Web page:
Power And The Use Of Language, Orwell's Essay
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Power and the Use of Language, Orwell's 1984 And Beyond
George Orwell's 1949 dystopian novel 1984 has become almost iconoclastic in its meaning for contemporary society. Almost like the term Machiavellianism, 1984 evokes images in popular culture, along with the author's name as an adjective, and phrases that were used in the book. Even the term "Orwellian" denotes a certain type of society; phrases like "Big Brother," "Newspeak," "Thought-Police," etc. are now part of the vocabulary when describing totalitarian regimes. The novel's premise has become part of a modern archetype, imitated on television, popular music, movies, and even one of the most popular advertisements ever made, the 1984 launch of Apple's Macintosh.
Nineteen Eighty-Four focuses on a new type of society -- repressive, totalitarian, staunch, all-powerful, all knowing, oligarchical, and pervasive. The novel's main character, Winston Smith, is a simple civil servant assigned to the daily task of perpetuating the regime's history (i.e. propaganda). Smith grows increasingly disillusioned with the concepts of society, forms a rebellion against the system, and is eventually arrested and tortured. Society is hierarchical, controlled by "Big Brother," and the irony of dystopia is epitomized when Winston is sent to the "Ministry of Love," for reeducation purposes. The novel ends with Winston finally accepting Big Brother as God, certainly death for his individuality, although the reader is left uncertain as to Winston's execution.
The satirical contractions of education in Nineteen Eighty-Four come in the guise of doublespeak -- a way of assigned thinking that confuses in its complete opposition: "War is Peace, Freedom is Slavery, Ignorance is Strength" -- all controlled by the Ministry of Truth (4). Children are brought up in public...
For Orwell, as a British intellectual, we may be certain that his use of language was purposeful. Realizing that language has the power within the political spectrum to hide the truth and mislead the listener, Orwell placed focus on Newspeak. This, of course was the governmental approved language that allows the totalitarian system to inform the population of exactly what it wants them to digest, and the public to willingly believe it without so much as a glimmer of critical thinking. Language, we know, is a tool. In Orwellian society, language is a mind-control tool, with the ultimate goal being the destruction of free thinking, individual will, and imagination. In fact, Orwell's vision of the future contains very little technological weaponry, instead relying on the idea of language being the ultimate psychological weapon that can either destroy or empower (Wain, 343).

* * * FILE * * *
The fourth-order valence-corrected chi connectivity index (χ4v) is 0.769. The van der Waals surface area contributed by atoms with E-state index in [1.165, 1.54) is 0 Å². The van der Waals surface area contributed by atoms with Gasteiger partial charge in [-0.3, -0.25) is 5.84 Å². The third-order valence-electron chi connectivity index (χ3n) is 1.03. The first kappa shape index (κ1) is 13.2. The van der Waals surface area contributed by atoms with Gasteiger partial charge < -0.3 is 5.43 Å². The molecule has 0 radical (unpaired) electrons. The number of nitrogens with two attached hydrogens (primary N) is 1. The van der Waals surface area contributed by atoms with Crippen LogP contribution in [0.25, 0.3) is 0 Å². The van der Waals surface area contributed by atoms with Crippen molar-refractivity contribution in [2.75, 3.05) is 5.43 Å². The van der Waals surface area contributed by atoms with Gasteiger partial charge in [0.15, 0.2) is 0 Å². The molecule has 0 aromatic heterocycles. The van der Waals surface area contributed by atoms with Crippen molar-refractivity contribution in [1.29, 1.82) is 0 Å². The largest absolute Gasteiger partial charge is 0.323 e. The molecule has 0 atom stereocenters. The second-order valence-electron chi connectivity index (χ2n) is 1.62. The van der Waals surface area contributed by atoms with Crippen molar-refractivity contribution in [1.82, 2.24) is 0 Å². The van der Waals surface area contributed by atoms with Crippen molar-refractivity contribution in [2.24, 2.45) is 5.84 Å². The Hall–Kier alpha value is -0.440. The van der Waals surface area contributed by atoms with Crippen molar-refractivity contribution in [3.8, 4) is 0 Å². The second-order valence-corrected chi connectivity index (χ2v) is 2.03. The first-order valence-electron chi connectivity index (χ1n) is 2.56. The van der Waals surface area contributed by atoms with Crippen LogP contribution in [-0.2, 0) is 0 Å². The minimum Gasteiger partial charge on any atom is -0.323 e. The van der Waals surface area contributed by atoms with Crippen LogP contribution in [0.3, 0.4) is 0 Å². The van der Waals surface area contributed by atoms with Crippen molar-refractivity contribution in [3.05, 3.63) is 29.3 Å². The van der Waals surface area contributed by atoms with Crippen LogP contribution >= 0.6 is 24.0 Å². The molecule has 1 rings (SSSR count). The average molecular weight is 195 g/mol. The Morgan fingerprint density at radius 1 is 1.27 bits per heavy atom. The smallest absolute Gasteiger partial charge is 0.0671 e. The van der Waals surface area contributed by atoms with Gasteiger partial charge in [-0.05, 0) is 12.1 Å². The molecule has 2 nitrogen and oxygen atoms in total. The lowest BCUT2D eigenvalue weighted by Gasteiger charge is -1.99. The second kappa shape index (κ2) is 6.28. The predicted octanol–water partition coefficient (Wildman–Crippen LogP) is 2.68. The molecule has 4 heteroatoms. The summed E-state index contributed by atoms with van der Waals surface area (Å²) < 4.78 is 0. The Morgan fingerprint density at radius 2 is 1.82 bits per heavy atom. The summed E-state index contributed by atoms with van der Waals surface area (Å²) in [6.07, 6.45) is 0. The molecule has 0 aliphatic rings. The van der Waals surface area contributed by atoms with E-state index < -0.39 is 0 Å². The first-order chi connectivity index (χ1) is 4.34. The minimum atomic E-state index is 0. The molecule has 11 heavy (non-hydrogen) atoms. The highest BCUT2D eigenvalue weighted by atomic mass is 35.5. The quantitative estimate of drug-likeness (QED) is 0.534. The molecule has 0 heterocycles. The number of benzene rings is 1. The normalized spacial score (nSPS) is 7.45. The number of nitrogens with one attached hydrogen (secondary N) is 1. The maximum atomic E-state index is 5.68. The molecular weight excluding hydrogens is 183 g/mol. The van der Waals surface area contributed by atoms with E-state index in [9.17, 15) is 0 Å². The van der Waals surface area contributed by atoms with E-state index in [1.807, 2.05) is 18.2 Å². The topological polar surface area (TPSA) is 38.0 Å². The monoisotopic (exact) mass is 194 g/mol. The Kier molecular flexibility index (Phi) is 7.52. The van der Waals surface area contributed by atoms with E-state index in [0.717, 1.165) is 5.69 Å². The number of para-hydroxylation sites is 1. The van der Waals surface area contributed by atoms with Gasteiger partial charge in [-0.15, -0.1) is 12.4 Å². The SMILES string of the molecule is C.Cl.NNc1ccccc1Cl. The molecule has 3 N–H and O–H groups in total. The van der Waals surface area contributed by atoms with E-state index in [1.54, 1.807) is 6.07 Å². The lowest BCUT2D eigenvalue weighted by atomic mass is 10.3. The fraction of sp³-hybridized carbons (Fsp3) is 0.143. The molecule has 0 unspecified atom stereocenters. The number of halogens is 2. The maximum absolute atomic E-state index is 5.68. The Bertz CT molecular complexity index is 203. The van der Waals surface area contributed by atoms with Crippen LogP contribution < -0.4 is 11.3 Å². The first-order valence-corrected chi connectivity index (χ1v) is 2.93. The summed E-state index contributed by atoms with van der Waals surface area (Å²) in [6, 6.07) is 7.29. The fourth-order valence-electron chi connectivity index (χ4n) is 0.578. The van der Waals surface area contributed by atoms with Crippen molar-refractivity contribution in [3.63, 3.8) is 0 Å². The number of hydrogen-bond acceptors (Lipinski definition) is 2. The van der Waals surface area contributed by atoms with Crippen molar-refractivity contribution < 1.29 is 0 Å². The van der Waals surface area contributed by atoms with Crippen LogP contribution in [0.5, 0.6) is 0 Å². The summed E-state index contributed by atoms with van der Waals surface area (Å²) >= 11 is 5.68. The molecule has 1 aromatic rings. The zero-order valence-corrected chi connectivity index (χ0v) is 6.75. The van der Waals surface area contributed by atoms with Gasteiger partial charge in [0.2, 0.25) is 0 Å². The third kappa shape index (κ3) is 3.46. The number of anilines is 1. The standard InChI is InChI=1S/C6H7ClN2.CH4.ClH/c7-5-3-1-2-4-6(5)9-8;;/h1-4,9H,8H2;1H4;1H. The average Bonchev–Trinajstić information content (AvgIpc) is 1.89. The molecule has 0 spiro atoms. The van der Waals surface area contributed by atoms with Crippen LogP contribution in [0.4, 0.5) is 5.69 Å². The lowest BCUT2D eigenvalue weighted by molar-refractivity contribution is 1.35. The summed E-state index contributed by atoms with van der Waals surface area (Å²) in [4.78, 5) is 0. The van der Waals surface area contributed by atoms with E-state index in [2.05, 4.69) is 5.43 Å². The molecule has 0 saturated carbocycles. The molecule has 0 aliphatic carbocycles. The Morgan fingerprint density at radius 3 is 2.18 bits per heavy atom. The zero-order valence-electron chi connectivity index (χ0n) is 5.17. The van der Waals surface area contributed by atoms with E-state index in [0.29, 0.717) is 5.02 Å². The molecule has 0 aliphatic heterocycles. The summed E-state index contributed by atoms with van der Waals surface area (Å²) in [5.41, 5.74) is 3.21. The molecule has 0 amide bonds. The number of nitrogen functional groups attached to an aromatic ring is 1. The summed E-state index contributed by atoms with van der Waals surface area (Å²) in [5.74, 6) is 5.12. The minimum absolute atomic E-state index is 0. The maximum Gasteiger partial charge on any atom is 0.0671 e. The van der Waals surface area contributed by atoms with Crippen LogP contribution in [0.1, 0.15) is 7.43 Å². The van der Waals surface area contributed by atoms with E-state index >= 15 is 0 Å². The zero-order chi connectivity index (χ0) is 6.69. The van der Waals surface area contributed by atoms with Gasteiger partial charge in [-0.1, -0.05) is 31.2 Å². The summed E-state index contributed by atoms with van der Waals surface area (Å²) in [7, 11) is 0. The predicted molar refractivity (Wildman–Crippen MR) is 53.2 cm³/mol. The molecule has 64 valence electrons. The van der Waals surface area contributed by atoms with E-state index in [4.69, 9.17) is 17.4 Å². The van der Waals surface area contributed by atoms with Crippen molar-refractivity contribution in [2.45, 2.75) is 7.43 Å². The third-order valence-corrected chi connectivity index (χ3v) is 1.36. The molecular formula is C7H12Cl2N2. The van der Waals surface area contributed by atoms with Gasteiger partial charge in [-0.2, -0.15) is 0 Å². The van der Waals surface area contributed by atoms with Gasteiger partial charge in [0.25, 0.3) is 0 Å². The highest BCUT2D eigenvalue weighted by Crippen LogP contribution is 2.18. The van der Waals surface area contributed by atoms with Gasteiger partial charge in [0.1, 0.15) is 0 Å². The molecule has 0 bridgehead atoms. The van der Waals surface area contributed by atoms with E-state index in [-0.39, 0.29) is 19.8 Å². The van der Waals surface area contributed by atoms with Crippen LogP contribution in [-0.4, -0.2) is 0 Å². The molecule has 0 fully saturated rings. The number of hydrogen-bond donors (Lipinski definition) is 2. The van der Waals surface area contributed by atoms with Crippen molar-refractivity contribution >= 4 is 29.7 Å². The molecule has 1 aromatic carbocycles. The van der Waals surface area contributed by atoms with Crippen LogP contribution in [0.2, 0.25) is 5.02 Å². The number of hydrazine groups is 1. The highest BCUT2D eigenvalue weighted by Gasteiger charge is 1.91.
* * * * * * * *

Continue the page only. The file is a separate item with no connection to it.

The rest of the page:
That language may be construed as powerful in more than thought is quite obvious when we think of hate speech or negative contexts. Pejorative terminology has been proven to elicit negative psychological feelings and the children's phrase, "sticks and stones" is certainly not true in our media and speech driven culture. Language, for many scholars, is the way that cognitive thought is expressed and made meaningful (some say observable) to others, and therefore is the power behind action. Certainly, language organized early societies, set up hierarchies, and with that, control. The use of language is a powerful too in manipulation, but also a way to set standards of behavior (Lakoff, 436).
The power of language and the way it manipulates though is not necessarily as rare as one might think. In 1984, Newspeak is a politically motivated language. The Party is trying to replace Oldspeak (spoken English) in order to completely pacify the population into thinking a different way. The Party's Newspeak deprives the citizens of memory by giving new meaning to nouns and verbs, so often and so pervasive. For example, continually throughout the book, the Party (media) refers to the Ministries of Truth, Love and Plenty. In actuality…
Sources Used in Documents:
Orwell, G. (1990). 1984. New York: Penguin Books.
Rai, A. (1990). Orwell and the Politics of Despair. Cambridge: Cambridge University Press.
Wain, J. (1978). Essays on Literature and Ideas. Santa Barbara: Greenwood Press.
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